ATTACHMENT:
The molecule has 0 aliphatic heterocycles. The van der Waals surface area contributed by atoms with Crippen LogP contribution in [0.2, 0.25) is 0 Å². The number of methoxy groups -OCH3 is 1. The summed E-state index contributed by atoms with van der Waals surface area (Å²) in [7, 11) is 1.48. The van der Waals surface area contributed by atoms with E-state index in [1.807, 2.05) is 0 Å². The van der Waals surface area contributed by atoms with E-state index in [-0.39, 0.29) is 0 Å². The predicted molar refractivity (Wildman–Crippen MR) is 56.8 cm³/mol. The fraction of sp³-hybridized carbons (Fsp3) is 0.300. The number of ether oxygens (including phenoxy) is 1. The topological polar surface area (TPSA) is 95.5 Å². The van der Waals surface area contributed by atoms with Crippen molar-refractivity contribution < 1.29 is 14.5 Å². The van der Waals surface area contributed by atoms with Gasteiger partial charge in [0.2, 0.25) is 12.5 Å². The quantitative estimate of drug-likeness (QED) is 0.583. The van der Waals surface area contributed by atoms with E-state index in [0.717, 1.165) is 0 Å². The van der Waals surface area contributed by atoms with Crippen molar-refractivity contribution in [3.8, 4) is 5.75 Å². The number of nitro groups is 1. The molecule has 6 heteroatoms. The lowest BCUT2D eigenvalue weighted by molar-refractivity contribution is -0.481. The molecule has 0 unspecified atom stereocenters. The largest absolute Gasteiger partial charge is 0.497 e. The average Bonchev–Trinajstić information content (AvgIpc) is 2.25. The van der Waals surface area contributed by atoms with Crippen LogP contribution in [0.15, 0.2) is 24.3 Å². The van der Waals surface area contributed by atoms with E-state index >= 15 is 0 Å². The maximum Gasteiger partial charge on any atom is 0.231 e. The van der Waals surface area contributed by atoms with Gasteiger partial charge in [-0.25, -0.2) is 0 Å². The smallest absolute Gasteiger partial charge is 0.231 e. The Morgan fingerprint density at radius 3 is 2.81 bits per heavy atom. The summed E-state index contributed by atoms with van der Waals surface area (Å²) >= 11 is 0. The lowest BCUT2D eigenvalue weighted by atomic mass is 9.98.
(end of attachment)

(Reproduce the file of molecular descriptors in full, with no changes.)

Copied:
The molecule has 0 aliphatic heterocycles. The van der Waals surface area contributed by atoms with Crippen LogP contribution in [0.2, 0.25) is 0 Å². The number of methoxy groups -OCH3 is 1. The summed E-state index contributed by atoms with van der Waals surface area (Å²) in [7, 11) is 1.48. The van der Waals surface area contributed by atoms with E-state index in [1.807, 2.05) is 0 Å². The van der Waals surface area contributed by atoms with E-state index in [-0.39, 0.29) is 0 Å². The predicted molar refractivity (Wildman–Crippen MR) is 56.8 cm³/mol. The fraction of sp³-hybridized carbons (Fsp3) is 0.300. The number of ether oxygens (including phenoxy) is 1. The topological polar surface area (TPSA) is 95.5 Å². The van der Waals surface area contributed by atoms with Crippen molar-refractivity contribution < 1.29 is 14.5 Å². The van der Waals surface area contributed by atoms with Gasteiger partial charge in [0.2, 0.25) is 12.5 Å². The quantitative estimate of drug-likeness (QED) is 0.583. The van der Waals surface area contributed by atoms with E-state index in [0.717, 1.165) is 0 Å². The van der Waals surface area contributed by atoms with Crippen molar-refractivity contribution in [3.8, 4) is 5.75 Å². The number of nitro groups is 1. The molecule has 6 heteroatoms. The lowest BCUT2D eigenvalue weighted by molar-refractivity contribution is -0.481. The molecule has 0 unspecified atom stereocenters. The largest absolute Gasteiger partial charge is 0.497 e. The average Bonchev–Trinajstić information content (AvgIpc) is 2.25. The van der Waals surface area contributed by atoms with Crippen LogP contribution in [0.15, 0.2) is 24.3 Å². The van der Waals surface area contributed by atoms with E-state index >= 15 is 0 Å². The maximum Gasteiger partial charge on any atom is 0.231 e. The van der Waals surface area contributed by atoms with Gasteiger partial charge in [-0.25, -0.2) is 0 Å². The smallest absolute Gasteiger partial charge is 0.231 e. The Morgan fingerprint density at radius 3 is 2.81 bits per heavy atom. The summed E-state index contributed by atoms with van der Waals surface area (Å²) >= 11 is 0. The lowest BCUT2D eigenvalue weighted by atomic mass is 9.98.